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The Impact of Digital Finance & Payments on SMEs

Man using mobile payments online shopping and icon customer network connection on screen, m-banking and omni channel, all on mobile screen are design up

Digital finance is a powerful means for SMEs to expand access beyond financial services to other sectors, including agriculture, transportation, water, health, education, and clean energy. In an evolving landscape, with so many options, a smart SME owner must assess what digital finance can do for their business then align this with their growth strategies.

McKinsey define Digital Finance as ‘All types of financial services, such as payments, savings accounts, credit, insurance, and other financial products. All types of users, including individuals at all income levels, businesses of all sizes, and government entities at all levels. All types of providers of financial services, including banks, payment providers, other financial institutions, telecoms companies, financial technology (FinTech) start-ups, retailers, and other businesses.’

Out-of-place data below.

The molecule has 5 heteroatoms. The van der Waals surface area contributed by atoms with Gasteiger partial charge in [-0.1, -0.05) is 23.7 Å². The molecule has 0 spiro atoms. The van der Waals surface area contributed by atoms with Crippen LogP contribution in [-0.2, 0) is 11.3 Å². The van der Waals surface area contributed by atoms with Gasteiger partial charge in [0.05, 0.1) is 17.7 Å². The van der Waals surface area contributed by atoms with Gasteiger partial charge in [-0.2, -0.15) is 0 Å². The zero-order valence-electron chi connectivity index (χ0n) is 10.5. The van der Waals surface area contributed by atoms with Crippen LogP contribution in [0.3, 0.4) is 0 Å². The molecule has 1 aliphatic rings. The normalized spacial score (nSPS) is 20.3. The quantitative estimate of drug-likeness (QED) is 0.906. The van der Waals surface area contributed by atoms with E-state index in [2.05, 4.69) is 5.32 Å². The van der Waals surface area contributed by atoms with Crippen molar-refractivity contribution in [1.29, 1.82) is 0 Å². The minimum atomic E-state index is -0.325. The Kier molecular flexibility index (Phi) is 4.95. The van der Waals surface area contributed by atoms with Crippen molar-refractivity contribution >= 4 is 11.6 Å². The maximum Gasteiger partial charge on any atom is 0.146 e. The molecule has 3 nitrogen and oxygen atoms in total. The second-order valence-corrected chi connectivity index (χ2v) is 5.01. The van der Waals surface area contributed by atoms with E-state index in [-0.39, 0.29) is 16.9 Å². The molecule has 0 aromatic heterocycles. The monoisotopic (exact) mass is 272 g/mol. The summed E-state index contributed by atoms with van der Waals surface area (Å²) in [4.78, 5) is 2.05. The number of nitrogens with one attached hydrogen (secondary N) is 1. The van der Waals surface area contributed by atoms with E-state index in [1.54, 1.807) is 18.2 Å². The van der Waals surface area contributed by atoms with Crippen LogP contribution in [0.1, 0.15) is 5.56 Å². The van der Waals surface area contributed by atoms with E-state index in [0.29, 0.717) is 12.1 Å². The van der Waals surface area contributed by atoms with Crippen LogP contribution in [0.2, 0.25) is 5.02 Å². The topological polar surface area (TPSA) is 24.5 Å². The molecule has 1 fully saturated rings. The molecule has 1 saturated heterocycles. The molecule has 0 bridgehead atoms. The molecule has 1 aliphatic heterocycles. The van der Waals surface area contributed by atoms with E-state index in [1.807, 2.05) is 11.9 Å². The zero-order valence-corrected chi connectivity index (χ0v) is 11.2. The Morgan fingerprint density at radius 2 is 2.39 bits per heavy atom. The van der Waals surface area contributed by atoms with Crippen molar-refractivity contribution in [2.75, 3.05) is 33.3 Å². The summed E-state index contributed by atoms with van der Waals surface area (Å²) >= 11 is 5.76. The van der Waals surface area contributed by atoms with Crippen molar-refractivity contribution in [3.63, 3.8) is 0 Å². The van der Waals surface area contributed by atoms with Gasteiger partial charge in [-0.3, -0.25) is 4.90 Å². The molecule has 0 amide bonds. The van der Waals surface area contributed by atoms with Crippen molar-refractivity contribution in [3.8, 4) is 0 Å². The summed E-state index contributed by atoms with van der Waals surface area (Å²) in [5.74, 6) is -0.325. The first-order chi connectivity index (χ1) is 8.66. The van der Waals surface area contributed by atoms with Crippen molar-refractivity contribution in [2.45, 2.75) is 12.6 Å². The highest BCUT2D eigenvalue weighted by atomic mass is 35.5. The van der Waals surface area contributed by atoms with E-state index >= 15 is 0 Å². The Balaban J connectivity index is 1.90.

MasterCard and Unilever have reached a strategic partnership to launch joint initiatives targeted at SMEs in emerging markets. Unilever’s network of distributors in developing countries will be fine tuned with digital payment and acceptance solutions from MasterCard to enable better access to formal financial tools for smaller retail outlets while also developing entrepreneurial capacity, particularly for women. Both companies will also concentrate on strengthening the use of electronic payments across wholesale and retail. MasterCard President and CEO Ajay Banga said, “Too many small merchants and micro entrepreneurs are stuck, like their customers, in a cash economy that doesn’t work for them. With Unilever, we can bring a unique combination of technology and know-how to help these shop owners build a better future and serve their customers who are themselves on a path towards financial inclusion.”